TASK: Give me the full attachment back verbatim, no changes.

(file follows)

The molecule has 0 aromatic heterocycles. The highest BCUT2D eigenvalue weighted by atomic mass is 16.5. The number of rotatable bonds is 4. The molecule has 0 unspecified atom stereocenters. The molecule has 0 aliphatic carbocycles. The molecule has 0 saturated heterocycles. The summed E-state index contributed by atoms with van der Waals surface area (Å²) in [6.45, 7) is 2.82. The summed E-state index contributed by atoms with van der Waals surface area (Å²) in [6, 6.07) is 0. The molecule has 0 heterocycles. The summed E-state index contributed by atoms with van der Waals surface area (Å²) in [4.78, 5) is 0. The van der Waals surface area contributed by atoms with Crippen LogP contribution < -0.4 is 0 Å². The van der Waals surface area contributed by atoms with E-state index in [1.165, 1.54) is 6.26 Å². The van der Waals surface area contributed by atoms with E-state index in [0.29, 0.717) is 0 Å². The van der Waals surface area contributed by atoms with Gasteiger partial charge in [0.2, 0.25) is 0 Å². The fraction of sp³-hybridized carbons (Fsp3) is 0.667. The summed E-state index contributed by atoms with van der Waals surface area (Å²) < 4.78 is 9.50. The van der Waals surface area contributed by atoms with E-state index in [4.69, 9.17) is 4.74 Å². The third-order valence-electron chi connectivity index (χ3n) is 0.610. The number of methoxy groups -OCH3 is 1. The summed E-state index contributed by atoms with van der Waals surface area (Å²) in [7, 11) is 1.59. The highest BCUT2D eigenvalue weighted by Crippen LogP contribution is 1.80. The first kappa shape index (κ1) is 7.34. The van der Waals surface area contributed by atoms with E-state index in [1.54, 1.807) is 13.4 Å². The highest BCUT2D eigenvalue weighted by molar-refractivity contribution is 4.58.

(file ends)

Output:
The molecule has 0 aromatic heterocycles. The highest BCUT2D eigenvalue weighted by atomic mass is 16.5. The number of rotatable bonds is 4. The molecule has 0 unspecified atom stereocenters. The molecule has 0 aliphatic carbocycles. The molecule has 0 saturated heterocycles. The summed E-state index contributed by atoms with van der Waals surface area (Å²) in [6.45, 7) is 2.82. The summed E-state index contributed by atoms with van der Waals surface area (Å²) in [6, 6.07) is 0. The molecule has 0 heterocycles. The summed E-state index contributed by atoms with van der Waals surface area (Å²) in [4.78, 5) is 0. The van der Waals surface area contributed by atoms with Crippen LogP contribution < -0.4 is 0 Å². The van der Waals surface area contributed by atoms with E-state index in [1.165, 1.54) is 6.26 Å². The van der Waals surface area contributed by atoms with E-state index in [0.29, 0.717) is 0 Å². The van der Waals surface area contributed by atoms with Gasteiger partial charge in [0.2, 0.25) is 0 Å². The fraction of sp³-hybridized carbons (Fsp3) is 0.667. The summed E-state index contributed by atoms with van der Waals surface area (Å²) < 4.78 is 9.50. The van der Waals surface area contributed by atoms with E-state index in [4.69, 9.17) is 4.74 Å². The third-order valence-electron chi connectivity index (χ3n) is 0.610. The number of methoxy groups -OCH3 is 1. The summed E-state index contributed by atoms with van der Waals surface area (Å²) in [7, 11) is 1.59. The highest BCUT2D eigenvalue weighted by Crippen LogP contribution is 1.80. The first kappa shape index (κ1) is 7.34. The van der Waals surface area contributed by atoms with E-state index in [1.54, 1.807) is 13.4 Å². The highest BCUT2D eigenvalue weighted by molar-refractivity contribution is 4.58.